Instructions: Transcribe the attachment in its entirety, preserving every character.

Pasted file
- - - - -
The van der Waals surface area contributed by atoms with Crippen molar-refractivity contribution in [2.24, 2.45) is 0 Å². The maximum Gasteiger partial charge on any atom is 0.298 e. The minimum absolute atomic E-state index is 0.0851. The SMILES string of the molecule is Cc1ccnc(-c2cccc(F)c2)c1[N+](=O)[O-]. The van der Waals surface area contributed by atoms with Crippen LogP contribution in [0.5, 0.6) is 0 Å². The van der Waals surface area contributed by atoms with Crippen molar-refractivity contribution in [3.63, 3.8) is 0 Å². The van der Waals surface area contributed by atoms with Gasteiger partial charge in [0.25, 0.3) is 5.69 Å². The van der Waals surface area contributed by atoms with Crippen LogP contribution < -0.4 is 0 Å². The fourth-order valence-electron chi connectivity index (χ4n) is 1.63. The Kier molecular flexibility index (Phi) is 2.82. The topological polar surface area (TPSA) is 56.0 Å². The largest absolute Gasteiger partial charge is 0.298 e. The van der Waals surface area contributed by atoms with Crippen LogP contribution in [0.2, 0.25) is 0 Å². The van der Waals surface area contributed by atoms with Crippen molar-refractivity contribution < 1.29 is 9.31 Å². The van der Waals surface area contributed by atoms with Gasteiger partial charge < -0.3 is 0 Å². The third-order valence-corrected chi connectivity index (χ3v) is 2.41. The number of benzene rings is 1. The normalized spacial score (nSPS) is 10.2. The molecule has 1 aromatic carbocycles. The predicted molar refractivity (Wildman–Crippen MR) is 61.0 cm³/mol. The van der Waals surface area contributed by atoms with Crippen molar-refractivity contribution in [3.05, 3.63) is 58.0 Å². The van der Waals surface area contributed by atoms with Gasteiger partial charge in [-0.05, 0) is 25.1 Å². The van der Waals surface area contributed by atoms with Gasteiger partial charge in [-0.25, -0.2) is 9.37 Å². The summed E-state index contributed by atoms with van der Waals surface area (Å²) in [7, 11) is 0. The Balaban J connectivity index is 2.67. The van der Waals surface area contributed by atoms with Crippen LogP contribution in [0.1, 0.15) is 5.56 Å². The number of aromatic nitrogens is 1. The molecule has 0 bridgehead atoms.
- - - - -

The van der Waals surface area contributed by atoms with Crippen molar-refractivity contribution in [2.24, 2.45) is 0 Å². The maximum Gasteiger partial charge on any atom is 0.298 e. The minimum absolute atomic E-state index is 0.0851. The SMILES string of the molecule is Cc1ccnc(-c2cccc(F)c2)c1[N+](=O)[O-]. The van der Waals surface area contributed by atoms with Crippen LogP contribution in [0.5, 0.6) is 0 Å². The van der Waals surface area contributed by atoms with Crippen molar-refractivity contribution in [3.63, 3.8) is 0 Å². The van der Waals surface area contributed by atoms with Gasteiger partial charge in [0.25, 0.3) is 5.69 Å². The van der Waals surface area contributed by atoms with Crippen LogP contribution < -0.4 is 0 Å². The fourth-order valence-electron chi connectivity index (χ4n) is 1.63. The Kier molecular flexibility index (Phi) is 2.82. The topological polar surface area (TPSA) is 56.0 Å². The largest absolute Gasteiger partial charge is 0.298 e. The van der Waals surface area contributed by atoms with Crippen LogP contribution in [0.2, 0.25) is 0 Å². The van der Waals surface area contributed by atoms with Crippen molar-refractivity contribution < 1.29 is 9.31 Å². The van der Waals surface area contributed by atoms with Gasteiger partial charge < -0.3 is 0 Å². The third-order valence-corrected chi connectivity index (χ3v) is 2.41. The number of benzene rings is 1. The normalized spacial score (nSPS) is 10.2. The molecule has 1 aromatic carbocycles. The predicted molar refractivity (Wildman–Crippen MR) is 61.0 cm³/mol. The van der Waals surface area contributed by atoms with Crippen molar-refractivity contribution in [3.05, 3.63) is 58.0 Å². The van der Waals surface area contributed by atoms with Gasteiger partial charge in [-0.05, 0) is 25.1 Å². The van der Waals surface area contributed by atoms with Gasteiger partial charge in [-0.25, -0.2) is 9.37 Å². The summed E-state index contributed by atoms with van der Waals surface area (Å²) in [7, 11) is 0. The Balaban J connectivity index is 2.67. The van der Waals surface area contributed by atoms with Crippen LogP contribution in [0.1, 0.15) is 5.56 Å². The number of aromatic nitrogens is 1. The molecule has 0 bridgehead atoms.